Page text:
Governor Whitmer complains about the slow pace of completing the state budget. A one-time candidate for Congress in Southwest Michigan will run for Kalamazoo Mayor. Congressman Justin Amash formally resigns from the House Republican Caucus and the House Oversight Committee.
(MPRN) Governor Whitmer says she’s frustrated by foot-dragging in finalizing the state budget. The state’s fiscal year doesn’t begin until October first. But she says schools and local governments have budget years that began last week. The Legislature’s Republican leaders say they won’t be pushed into spending decisions by the Democratic governor, who has also called for more spending on roads. Senate Majority Leader Mike Shirkey and House Speaker Lee Chatfield say they will present their plans soon.
(MPRN) Governor Whitmer says Michigan has encouraged students to seek four-year college degrees at the expense of encouraging careers in skilled trades. The governor toured a Detroit community college yesterday to make her point. She says less than half of high school graduates in Michigan seek advanced schooling. And she says that means many lost opportunities, even during good economic times. Whitmer unveiled a program to promote interest in job training at community colleges and trade schools.
A Western Michigan University Professor says he is running for mayor of Kalamazoo. David Benac announced his campaign for mayor on Facebook. Last year, he ran for the Democratic nomination in Michigan’s sixth Congressional District. Current Kalamazoo Mayor Bobby Hopewell is not running for re-election this year. City Commissioner David Anderson has launched a campaign for mayor. Patrese Griffin, who was recently appointed to a vacancy on the city commission, has announced that she is running for one of three city commission seats up for election this fall. The mayor serves a two year term. City Commissioners serve for four years.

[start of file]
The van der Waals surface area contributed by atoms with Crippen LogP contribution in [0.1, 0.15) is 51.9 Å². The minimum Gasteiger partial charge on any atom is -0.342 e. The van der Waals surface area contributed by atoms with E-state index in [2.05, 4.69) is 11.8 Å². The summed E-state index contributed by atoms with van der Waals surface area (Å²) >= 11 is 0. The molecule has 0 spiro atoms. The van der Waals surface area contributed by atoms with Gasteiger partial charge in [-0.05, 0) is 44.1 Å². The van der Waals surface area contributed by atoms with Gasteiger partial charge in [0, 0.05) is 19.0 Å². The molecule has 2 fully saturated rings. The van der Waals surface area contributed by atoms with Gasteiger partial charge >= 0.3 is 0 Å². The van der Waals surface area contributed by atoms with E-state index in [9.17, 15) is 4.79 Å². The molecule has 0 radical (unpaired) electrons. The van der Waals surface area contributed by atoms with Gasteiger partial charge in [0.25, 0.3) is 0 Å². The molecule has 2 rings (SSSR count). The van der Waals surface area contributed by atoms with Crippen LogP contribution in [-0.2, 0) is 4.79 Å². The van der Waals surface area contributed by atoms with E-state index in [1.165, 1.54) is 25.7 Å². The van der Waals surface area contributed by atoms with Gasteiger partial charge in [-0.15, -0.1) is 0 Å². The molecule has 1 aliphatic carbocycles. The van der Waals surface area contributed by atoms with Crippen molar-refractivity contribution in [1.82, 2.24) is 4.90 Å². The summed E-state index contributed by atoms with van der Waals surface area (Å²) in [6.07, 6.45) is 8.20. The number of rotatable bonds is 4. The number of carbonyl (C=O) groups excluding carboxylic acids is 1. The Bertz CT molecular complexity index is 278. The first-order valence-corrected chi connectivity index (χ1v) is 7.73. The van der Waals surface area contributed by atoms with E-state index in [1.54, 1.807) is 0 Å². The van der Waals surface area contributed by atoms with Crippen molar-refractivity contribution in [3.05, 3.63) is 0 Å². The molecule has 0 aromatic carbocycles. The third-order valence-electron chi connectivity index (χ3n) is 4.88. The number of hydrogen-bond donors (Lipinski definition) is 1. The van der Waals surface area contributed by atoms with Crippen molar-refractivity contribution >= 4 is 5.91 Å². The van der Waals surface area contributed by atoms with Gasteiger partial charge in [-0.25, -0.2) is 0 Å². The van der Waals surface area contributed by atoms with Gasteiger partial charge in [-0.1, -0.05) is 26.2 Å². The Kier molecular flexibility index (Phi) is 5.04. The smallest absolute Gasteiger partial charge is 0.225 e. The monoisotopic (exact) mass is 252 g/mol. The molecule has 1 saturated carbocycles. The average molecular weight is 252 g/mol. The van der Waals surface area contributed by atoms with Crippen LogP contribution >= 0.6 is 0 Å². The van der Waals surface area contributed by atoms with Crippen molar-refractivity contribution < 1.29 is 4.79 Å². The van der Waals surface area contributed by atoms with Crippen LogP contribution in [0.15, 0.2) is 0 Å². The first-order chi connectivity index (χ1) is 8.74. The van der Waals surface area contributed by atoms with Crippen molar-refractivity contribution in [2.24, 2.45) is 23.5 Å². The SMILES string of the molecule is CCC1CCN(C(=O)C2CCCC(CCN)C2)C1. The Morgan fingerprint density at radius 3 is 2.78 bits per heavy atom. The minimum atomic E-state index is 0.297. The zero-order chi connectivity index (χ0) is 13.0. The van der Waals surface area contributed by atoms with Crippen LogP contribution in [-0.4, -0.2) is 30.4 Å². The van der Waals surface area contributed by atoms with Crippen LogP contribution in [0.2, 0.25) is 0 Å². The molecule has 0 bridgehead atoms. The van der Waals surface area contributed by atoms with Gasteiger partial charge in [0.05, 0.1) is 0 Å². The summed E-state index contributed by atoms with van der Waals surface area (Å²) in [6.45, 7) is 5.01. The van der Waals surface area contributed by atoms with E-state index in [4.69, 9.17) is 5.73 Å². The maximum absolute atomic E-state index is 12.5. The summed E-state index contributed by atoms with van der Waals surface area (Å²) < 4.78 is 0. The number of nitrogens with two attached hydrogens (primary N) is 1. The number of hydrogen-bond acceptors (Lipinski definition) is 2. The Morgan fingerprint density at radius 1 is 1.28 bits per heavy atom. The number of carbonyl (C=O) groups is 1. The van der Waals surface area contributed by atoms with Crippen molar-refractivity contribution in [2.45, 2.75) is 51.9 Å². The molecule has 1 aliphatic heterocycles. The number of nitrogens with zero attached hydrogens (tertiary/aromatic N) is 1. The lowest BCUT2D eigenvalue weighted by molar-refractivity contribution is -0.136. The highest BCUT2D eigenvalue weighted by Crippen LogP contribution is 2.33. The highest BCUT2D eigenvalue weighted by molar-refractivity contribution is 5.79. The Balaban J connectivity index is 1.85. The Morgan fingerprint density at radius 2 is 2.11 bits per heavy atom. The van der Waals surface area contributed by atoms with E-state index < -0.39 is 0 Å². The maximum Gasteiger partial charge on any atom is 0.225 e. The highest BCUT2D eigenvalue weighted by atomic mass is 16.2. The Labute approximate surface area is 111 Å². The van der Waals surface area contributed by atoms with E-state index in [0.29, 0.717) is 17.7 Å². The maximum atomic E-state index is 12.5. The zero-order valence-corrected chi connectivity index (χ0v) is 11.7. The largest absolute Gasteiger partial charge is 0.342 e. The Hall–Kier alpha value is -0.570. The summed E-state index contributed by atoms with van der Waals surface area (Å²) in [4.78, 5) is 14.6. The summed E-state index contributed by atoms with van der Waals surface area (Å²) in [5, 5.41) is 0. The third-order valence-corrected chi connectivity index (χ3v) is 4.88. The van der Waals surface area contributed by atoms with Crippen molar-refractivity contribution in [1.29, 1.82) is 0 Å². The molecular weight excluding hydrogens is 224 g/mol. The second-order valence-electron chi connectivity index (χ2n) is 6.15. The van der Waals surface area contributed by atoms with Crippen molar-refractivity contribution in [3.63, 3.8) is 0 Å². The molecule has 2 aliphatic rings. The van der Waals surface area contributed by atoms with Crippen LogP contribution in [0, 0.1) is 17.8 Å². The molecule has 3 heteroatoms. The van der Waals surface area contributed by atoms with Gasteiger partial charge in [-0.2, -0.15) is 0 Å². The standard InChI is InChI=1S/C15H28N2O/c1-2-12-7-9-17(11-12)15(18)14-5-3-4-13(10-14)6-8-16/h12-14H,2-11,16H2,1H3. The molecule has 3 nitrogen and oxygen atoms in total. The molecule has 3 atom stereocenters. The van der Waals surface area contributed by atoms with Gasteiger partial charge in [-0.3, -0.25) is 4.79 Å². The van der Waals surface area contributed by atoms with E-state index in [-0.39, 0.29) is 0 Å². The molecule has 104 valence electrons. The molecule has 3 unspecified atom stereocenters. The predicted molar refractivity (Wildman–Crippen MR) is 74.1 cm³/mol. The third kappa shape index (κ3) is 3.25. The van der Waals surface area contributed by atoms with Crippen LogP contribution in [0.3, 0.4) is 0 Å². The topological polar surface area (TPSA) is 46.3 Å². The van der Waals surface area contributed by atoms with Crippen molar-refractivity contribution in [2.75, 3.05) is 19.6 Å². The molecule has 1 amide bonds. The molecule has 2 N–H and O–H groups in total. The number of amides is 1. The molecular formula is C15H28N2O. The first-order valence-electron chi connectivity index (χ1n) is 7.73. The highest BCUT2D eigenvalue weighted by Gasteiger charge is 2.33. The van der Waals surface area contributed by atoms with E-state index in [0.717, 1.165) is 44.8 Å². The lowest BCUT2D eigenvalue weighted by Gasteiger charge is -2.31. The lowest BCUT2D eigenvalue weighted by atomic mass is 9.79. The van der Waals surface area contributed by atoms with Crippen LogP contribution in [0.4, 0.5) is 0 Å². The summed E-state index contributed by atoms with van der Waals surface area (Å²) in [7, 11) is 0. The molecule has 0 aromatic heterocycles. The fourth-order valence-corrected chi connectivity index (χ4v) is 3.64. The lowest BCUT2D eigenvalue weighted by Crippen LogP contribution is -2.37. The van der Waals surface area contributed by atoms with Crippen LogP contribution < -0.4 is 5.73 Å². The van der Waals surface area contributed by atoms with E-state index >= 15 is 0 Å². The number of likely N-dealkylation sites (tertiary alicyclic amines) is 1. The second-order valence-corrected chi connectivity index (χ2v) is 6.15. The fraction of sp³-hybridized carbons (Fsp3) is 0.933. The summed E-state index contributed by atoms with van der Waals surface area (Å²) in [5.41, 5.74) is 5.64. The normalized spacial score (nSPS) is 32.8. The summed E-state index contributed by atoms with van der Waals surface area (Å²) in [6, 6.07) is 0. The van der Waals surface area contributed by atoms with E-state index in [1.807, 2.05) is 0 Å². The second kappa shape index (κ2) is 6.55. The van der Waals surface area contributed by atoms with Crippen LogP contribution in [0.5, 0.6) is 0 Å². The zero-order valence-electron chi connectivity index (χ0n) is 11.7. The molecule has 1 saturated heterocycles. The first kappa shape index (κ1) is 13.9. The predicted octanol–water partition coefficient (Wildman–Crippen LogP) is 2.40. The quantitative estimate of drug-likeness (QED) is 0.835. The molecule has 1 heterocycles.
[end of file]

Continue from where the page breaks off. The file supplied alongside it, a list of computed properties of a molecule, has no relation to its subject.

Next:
(MPRN) People elected to tribal offices are exempt from a portion of the constitution that involves who can run for state and local offices. The Michigan Supreme Court issued an opinion Monday. The Michigan constitution says that if a person is convicted of a felony involving dishonesty or fraud, and that stems from their position in state, local, or federal government, then that person can’t run for another elective office in Michigan. The court said in its opinion that tribes do not count as “local governments.” Fred Paquin was on the board of the Sault Ste. Marie Tribe of Chippewa Indians governing body. He pleaded guilty to conspiracy to defraud the United States. Paquin argued that he could still run for city council. He said that was because he was a member of a tribe, which doesn’t fall under the categories in the constitution. The court agreed with Paquin saying that to call a tribe a local government would, “reach for a strained interpretation of that term.”
West Michigan Congressman Justin Amash has formally resigned from the House Republican Caucus and the House Committee on Oversight and Reform. Last week Amash announced in an op-ed in the Washington Post that he is leaving the Republican Party. He plans to run for re-election next year as an independent in the House district that includes Grand Rapids and Battle Creek. Amash sent a letter to House Republican Leader Kevin McCarthy and House Republican Conference Chair Liz Cheney Monday. The Congressman also posed the letter on Twitter. Amash said his resignation from the Republican House caucus was due to the reasons spelled out in his Washington Post op-ed, and he’s leaving the Oversight and Reform Committee because of House rules.
In baseball, Kalamazoo jumped out to a 7-0 lead and went on to an 8-3 win at Rockford Monday night. The Growlers have won six straight and will begin a two game series at Green Bay Tuesday night.
Battle Creek took a 3-2 lead in the fourth inning, but Lakeshore scored the rest of the game’s runs and defeated the Bombers Monday night 12-3. Battle Creek will begin a two game series at Kokomo Tuesday night.